My cousin’s best friend was her neighbor. They drank coffee together every morning and said goodbye to each other every night. They had lived side by side for as long as any of us could remember.
When her neighbor passed away, my cousin moved into a nursing home and stayed there the rest of her life. When anyone in our family refers to best friends, they always bring up our cousin and her neighbor.
My cousin and her friend grew up together. They became friends as young girls. They went to school together, went off to college together and married within a month of each other. They maintained an unusual relationship because they were never separate for more than a few months in all of their lives.
Most of us these days seldom live like that. Early in life, most of us move out of the town we were born in. By the time we reach middle age, we’ve lived in several places and seldom wind up in the place where we started. We make many friends but almost never keep the same ones for all of our lives.
Our mobility as a society costs us in many ways. We live in many houses and several neighborhoods, and our environments are constantly changing. Even the places where we do business constantly are changing. We don’t shop in the same stores where we used to go as children. Our children never have the same experiences we had when we were kids. Sometimes, just once, we would like our daughter or son to sample the same ice cream cone we used to enjoy when we were growing up.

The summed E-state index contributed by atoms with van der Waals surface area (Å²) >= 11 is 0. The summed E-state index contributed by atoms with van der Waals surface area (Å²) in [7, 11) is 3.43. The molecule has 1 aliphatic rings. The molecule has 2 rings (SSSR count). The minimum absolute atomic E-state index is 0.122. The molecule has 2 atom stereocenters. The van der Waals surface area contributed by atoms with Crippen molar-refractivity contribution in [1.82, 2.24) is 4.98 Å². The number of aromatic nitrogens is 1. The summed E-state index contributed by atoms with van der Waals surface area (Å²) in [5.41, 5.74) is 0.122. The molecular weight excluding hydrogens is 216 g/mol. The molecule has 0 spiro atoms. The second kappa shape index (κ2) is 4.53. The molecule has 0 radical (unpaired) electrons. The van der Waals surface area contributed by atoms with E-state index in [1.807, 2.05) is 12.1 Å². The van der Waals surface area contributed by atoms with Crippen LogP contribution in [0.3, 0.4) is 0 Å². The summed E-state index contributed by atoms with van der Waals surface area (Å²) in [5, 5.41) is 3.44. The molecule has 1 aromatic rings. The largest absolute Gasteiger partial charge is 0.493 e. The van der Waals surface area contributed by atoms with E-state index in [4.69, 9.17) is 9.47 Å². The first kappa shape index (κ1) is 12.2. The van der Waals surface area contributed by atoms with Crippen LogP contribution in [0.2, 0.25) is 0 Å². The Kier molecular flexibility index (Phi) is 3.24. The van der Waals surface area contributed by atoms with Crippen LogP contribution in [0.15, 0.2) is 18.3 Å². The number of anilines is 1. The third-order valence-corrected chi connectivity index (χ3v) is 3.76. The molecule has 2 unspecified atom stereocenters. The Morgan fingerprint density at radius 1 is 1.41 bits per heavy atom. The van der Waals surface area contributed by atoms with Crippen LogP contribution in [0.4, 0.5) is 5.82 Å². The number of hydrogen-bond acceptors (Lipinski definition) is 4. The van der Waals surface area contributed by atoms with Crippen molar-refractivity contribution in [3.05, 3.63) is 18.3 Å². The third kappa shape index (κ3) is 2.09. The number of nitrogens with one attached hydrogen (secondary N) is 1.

But, of course, things have come and gone at such a rapid pace that we enjoy few of the same pleasures that our parents did. It’s almost as if we grew up in different worlds than our parents — and in fact, we did. Most of our parents never had computers or grew up with iPhones or any of the technology we have today. In my mother’s lifetime, there was no such thing as a cellphone.
My cousin was lucky to have a friend with whom she lived most of her life. They shared the same memories, and they shared the same friends. There was always someone with whom she could take a trip back in time.
Sometimes, it’s good to know someone who went to the same old movie that you did. That’s good to know, indeed.
Rose Nolen writes a weekly column for the Missourian. You can join the conversation by calling her at 882-5734 or emailing her at email@example.com.